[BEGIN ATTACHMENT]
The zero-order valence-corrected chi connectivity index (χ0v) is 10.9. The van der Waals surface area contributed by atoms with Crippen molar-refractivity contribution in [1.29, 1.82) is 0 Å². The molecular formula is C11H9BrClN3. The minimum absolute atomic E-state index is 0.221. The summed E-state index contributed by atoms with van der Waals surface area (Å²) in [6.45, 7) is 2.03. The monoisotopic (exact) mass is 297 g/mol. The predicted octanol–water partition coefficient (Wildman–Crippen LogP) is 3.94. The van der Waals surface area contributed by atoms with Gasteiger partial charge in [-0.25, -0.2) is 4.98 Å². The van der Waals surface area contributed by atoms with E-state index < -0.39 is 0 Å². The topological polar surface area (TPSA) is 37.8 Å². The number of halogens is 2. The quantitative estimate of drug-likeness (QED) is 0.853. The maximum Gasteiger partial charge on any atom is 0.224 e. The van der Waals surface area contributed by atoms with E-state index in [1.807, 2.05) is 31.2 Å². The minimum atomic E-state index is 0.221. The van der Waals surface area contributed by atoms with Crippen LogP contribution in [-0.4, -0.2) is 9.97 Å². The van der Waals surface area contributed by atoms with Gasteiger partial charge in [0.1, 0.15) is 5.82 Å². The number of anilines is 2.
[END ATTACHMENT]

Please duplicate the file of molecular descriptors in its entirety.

The zero-order valence-corrected chi connectivity index (χ0v) is 10.9. The van der Waals surface area contributed by atoms with Crippen molar-refractivity contribution in [1.29, 1.82) is 0 Å². The molecular formula is C11H9BrClN3. The minimum absolute atomic E-state index is 0.221. The summed E-state index contributed by atoms with van der Waals surface area (Å²) in [6.45, 7) is 2.03. The monoisotopic (exact) mass is 297 g/mol. The predicted octanol–water partition coefficient (Wildman–Crippen LogP) is 3.94. The van der Waals surface area contributed by atoms with Gasteiger partial charge in [-0.25, -0.2) is 4.98 Å². The van der Waals surface area contributed by atoms with E-state index < -0.39 is 0 Å². The topological polar surface area (TPSA) is 37.8 Å². The number of halogens is 2. The quantitative estimate of drug-likeness (QED) is 0.853. The maximum Gasteiger partial charge on any atom is 0.224 e. The van der Waals surface area contributed by atoms with E-state index in [1.807, 2.05) is 31.2 Å². The minimum atomic E-state index is 0.221. The van der Waals surface area contributed by atoms with Crippen LogP contribution in [-0.4, -0.2) is 9.97 Å². The van der Waals surface area contributed by atoms with Gasteiger partial charge in [0.1, 0.15) is 5.82 Å². The number of anilines is 2.